Past Cell Phone
Cellphone are very important in our lives. Most people use it to communicate with each other. It’s hard to believe that fifteen years ago cell phone were a rarity. Actually cellphone originated from the radio, and evolved into the telephone. Then radio were used since the 1921. Features were put into these radios in the 1940’s, and they were used by police. The concept of the cellular phone was developed in 1947 which originated from the mobile car phone. This was produced by Bell Laboratories. The first actual cell phone was invented in 1973 by Martin Cooper of Motorola and other assisting inventors.
Martin Cooper said, “As I walked down the street while talking on the phone, sophisticated New Yorkers gaped at the sight of someone actually moving around while making a phone call. Remember that in 1973, there weren’t cordless telephones, let alone cellular phones. I made numerous calls, including one where I crossed the street while talking to a New York radio reporter – probably one of the more dangerous things I have ever done in my life.”
In 1977, cell phones went public. The first public cell phone was tested in Chicago with 2000 customers, and eventually other cell phone trials appeared in the Washington D.C. and Baltimore area. Japan began testing cellular phone service in 1979. The first cell phone came to the market in 1984 from Motorola. “The brick” weighed 2 pounds, offered just a half-hour of talk time for every recharging and sold for $3,995. It was very large and heavy that make them difficult to carry around. During many years the structure of cellular phones has evolved, the size and weight were also improved. Currently the smallest size cell phone in the world is similar to a pack of cigarettes. Cellphones also have different styles such as a flip phone or the slide phone. Not only for the cell phone appearance, but also for the cell phone features and functions would continue to be created.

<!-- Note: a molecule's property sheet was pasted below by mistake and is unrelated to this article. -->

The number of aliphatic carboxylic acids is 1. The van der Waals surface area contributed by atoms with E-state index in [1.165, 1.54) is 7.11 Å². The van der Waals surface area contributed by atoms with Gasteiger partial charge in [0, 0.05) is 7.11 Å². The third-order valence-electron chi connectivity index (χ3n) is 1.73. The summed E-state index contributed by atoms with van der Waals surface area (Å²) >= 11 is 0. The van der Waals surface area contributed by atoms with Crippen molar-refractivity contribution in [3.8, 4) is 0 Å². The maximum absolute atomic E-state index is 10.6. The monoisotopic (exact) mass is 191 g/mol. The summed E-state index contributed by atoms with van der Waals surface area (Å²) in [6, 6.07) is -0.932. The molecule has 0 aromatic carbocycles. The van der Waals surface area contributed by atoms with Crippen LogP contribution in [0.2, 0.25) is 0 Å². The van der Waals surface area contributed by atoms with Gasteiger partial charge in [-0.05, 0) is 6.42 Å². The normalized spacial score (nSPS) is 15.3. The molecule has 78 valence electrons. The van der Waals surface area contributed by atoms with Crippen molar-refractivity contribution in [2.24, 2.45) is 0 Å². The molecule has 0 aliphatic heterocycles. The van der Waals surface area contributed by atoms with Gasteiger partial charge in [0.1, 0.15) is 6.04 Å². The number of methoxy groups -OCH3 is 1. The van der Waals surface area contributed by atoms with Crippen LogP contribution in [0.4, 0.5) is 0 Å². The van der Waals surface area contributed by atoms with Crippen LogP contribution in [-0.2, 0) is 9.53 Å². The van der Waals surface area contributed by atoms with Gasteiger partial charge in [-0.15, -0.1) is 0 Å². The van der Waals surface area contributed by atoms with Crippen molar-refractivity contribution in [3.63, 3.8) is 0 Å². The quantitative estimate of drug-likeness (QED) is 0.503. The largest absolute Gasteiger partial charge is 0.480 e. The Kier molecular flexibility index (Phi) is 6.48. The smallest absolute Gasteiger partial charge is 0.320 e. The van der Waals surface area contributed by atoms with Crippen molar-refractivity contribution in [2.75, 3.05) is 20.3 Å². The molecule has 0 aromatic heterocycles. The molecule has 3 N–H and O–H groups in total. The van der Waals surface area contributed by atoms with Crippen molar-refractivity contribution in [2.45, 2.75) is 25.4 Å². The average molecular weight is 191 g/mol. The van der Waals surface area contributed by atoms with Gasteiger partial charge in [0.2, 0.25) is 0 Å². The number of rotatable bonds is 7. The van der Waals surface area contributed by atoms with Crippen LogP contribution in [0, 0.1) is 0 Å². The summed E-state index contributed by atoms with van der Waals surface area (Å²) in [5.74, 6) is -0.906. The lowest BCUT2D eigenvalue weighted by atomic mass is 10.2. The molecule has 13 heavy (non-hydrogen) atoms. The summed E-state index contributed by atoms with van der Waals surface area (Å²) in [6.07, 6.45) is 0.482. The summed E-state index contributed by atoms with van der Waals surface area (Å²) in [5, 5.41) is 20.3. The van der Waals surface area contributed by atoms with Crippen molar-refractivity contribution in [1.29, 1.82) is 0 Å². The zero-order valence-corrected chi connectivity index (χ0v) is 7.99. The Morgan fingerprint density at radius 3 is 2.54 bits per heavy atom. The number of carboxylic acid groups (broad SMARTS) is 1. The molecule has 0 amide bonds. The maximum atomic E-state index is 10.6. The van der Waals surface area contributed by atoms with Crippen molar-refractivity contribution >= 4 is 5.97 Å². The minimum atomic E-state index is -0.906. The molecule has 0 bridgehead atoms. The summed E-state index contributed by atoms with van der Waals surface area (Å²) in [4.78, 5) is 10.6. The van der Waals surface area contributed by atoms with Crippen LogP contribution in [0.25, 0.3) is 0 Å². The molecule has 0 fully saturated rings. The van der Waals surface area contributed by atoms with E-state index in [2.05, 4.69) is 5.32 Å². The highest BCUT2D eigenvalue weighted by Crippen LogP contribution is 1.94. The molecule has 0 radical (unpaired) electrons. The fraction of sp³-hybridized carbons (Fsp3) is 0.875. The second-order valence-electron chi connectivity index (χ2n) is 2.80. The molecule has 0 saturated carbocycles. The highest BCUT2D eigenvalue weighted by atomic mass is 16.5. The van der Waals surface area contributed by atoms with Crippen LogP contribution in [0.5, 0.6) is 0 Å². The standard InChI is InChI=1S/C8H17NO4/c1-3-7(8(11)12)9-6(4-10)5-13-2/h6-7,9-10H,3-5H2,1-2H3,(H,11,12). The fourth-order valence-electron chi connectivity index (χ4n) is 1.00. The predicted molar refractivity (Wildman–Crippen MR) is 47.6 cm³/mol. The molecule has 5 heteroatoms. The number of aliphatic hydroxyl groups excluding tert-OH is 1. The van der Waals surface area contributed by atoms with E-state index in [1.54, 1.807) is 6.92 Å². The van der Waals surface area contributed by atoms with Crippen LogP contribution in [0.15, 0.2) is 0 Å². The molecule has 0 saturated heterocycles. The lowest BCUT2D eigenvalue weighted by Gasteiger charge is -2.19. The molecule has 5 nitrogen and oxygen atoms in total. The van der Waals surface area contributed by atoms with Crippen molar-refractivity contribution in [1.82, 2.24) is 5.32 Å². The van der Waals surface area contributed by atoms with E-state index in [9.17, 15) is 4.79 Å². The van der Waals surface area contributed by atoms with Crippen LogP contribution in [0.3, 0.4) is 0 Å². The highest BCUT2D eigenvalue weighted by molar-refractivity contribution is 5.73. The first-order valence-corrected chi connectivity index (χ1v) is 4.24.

This article will discuss the history of cell phones and the evolution of the system. After 39 years the cell phone can help people connect with each other, and also have many extra functions. It now has more than 4.3 billion people to use it, and we can’t live without mobile phones.
Launched in the early 1980s, the nascent first generation (1G) networks relied on analog transmission for voice communication. The underlying concepts originated from two key standards- the Nordic NMT and the US AMPS. But the system was unstable and not private. It was replaced by 2G wireless digital standards. The 2G was due to the lower-power operation, the digital GSM networks enabled smaller and lighter handsets with greater security and longer battery life. Before the transition from voice to data, mobile evolution was often depicted as a linear progression from analog to digital to multimedia to broadband cellular: 1G, 2G, 3G and 4G. The competitive realities were less orderly. The 3G technologies enabled faster data-transmission speeds, greater network capacity and more advanced network services. The first pre-commercial 3G network launched in May 2001 by NTT DoCoMo in Japan.